4. Choose the right home for your fund

When choosing a domicile for your fund, keep it simple. Domicile decision-making can depend on a range of factors, such as the reputation of the jurisdiction, investor sentiment, set-up timelines and processes, regulations, costs and quality of local service providers. No jurisdiction will be able to lay claim to being the right home for every fund.

While in recent years, some of the more popular jurisdictions for fund structuring have been Delaware, Cayman, Luxembourg, Ireland and Singapore, it appears increasingly clear to market observers that factors such as economic substance are likely to be at the forefront of managers' domiciliation decision-making going forward.

In addition, it is recommended to consult with a tax advisory professional to ensure you are domiciling and structuring your fund in the proper way to avoid any harsh tax leakage.

5. Perfect your pitch for the fund-raising process

It is easy to underestimate the time, cost and effort involved in the exercise, but fund-raising can be a long and challenging process. At IQ-EQ, we know of clients that have had over 400 meetings to secure their first fund of around 40 investors. With this in mind, the best way to get a head start on fund-raising is to perfect your pitch. We would recommend that you practice pitching your fund to other members of your team to identify strengths and weaknesses and build consistency in your narrative.

Next, consider whether to appoint placement agents, who are industry specialists in raising capital from private wealth and institutional investors. The challenge, of course, is that most first-time funds are seen as a risky proposition by placement agents, Also, placement agents might seem expensive, often charging as much as 2% of capital raised plus expenses and other fees. To avoid putting off placement agents or being charged higher fees than you are willing to pay, ensure that your documentation and materials are high quality and that your proposition is clear, compelling and easy to grasp.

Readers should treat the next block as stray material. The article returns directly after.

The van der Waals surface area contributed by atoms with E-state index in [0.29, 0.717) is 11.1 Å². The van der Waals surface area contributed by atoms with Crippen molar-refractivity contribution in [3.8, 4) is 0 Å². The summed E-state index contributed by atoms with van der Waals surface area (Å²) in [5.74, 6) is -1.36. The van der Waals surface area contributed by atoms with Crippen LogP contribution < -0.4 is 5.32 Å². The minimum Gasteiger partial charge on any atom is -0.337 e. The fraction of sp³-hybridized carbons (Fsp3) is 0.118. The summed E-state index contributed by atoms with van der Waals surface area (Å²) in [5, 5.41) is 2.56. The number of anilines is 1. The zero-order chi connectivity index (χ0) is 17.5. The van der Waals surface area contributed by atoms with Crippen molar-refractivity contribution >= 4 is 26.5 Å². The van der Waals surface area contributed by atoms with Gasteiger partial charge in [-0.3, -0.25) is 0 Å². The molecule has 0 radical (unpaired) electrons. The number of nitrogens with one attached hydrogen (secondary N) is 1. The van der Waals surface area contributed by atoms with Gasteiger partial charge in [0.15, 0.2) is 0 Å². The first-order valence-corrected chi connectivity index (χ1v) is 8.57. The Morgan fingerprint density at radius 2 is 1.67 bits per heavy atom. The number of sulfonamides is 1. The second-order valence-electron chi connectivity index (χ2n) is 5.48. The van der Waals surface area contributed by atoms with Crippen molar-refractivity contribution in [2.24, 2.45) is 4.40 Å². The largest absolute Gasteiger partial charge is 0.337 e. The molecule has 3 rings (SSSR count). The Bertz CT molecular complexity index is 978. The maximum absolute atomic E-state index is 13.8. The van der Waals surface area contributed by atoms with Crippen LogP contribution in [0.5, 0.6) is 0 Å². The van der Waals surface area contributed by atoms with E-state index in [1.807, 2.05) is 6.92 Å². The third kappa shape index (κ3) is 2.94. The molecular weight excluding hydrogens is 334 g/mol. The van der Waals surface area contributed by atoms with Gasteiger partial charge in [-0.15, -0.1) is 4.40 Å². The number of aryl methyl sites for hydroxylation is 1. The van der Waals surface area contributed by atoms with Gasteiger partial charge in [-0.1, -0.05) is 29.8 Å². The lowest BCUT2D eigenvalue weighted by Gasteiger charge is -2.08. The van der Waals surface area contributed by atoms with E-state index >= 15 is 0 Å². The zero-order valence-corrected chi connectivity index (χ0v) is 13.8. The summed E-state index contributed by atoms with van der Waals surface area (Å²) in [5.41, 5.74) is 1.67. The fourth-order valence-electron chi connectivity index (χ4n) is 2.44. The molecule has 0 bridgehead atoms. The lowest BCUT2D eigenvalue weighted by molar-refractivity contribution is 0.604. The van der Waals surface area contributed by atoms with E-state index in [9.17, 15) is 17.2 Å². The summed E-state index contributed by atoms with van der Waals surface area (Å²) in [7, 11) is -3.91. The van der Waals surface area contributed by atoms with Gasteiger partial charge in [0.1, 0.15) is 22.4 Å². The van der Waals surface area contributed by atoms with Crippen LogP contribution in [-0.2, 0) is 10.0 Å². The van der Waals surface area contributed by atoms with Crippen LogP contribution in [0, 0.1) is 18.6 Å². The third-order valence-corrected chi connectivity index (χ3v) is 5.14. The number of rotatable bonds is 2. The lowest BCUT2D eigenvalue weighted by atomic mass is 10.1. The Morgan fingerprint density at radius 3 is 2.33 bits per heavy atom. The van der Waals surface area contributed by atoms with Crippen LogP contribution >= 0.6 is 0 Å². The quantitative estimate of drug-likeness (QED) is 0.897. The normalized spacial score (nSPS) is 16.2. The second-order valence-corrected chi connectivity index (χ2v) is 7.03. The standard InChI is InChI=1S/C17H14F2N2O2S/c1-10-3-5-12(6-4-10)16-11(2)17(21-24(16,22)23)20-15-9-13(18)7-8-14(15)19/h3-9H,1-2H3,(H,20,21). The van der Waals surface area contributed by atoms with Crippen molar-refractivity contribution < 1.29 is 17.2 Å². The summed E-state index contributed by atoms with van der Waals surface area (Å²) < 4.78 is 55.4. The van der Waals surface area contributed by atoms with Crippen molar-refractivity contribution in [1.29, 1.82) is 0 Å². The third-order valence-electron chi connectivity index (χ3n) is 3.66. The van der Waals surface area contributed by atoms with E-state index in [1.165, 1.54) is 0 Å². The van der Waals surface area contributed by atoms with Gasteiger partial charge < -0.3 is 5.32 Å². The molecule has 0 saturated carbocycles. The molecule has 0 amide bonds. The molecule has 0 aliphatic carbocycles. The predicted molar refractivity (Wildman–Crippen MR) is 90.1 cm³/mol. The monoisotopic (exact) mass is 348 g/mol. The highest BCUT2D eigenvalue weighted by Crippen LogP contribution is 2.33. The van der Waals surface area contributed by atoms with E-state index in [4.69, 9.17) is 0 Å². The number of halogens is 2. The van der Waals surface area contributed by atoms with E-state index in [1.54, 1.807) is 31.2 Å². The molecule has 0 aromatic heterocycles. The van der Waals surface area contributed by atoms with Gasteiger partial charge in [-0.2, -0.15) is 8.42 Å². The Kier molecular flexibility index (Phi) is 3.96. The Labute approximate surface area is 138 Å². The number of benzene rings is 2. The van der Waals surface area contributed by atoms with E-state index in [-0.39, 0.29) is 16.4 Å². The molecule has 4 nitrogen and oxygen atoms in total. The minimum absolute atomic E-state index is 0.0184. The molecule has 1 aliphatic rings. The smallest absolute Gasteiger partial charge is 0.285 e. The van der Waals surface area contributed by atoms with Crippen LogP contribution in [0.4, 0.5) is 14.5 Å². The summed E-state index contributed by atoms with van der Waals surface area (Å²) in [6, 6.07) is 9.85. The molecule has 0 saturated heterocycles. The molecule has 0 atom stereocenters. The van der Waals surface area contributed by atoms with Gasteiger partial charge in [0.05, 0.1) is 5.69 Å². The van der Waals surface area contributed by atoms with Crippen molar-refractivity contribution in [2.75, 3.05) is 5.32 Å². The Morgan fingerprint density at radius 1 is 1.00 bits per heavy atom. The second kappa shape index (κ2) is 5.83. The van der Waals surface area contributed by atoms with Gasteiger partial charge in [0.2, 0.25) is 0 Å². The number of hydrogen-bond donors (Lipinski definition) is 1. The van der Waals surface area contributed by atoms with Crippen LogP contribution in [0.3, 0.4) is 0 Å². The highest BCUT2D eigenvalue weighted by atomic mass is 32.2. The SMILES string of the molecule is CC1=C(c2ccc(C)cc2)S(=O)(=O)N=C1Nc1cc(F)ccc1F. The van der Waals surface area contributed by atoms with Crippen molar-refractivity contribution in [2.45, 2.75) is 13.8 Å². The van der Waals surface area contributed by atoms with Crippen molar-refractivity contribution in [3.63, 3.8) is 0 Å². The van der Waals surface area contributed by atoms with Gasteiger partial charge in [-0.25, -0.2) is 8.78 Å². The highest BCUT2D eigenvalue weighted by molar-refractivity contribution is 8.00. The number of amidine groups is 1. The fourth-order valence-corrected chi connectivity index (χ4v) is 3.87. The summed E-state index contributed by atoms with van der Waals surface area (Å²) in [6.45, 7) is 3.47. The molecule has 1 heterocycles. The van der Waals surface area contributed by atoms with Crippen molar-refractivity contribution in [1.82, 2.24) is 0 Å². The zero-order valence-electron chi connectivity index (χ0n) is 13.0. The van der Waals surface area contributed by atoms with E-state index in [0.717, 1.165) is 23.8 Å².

Finally, to avoid investing more time and money in fund-raising than is justified, keep in mind that fund closings are expensive and time consuming. We recommend that you try to limit the number of closings that you have to three or four.

Scoring that home run as a first-time fund manager: a team effort

Ultimately, while you may have in-depth experience in a few aspects of managing a fund, the all-round expertise needed across all aspects of fund management – not to mention the various steps involved in setting up your own business – means that the process might prove more challenging than can be reasonably factored in at the outset.

As such, selecting the right partners to support you on your journey is a key element for first-time and fledgling fund managers to succeed – not only in launching their first fund, but in paving the way for future funds as well.

The IQ-EQ Group, including Blue River and Constellation in the United States, has extensive experience providing first-time fund managers with the guidance and support they need when launching their first fund. Click here to find out more about IQ-EQ’s comprehensive range of fund services.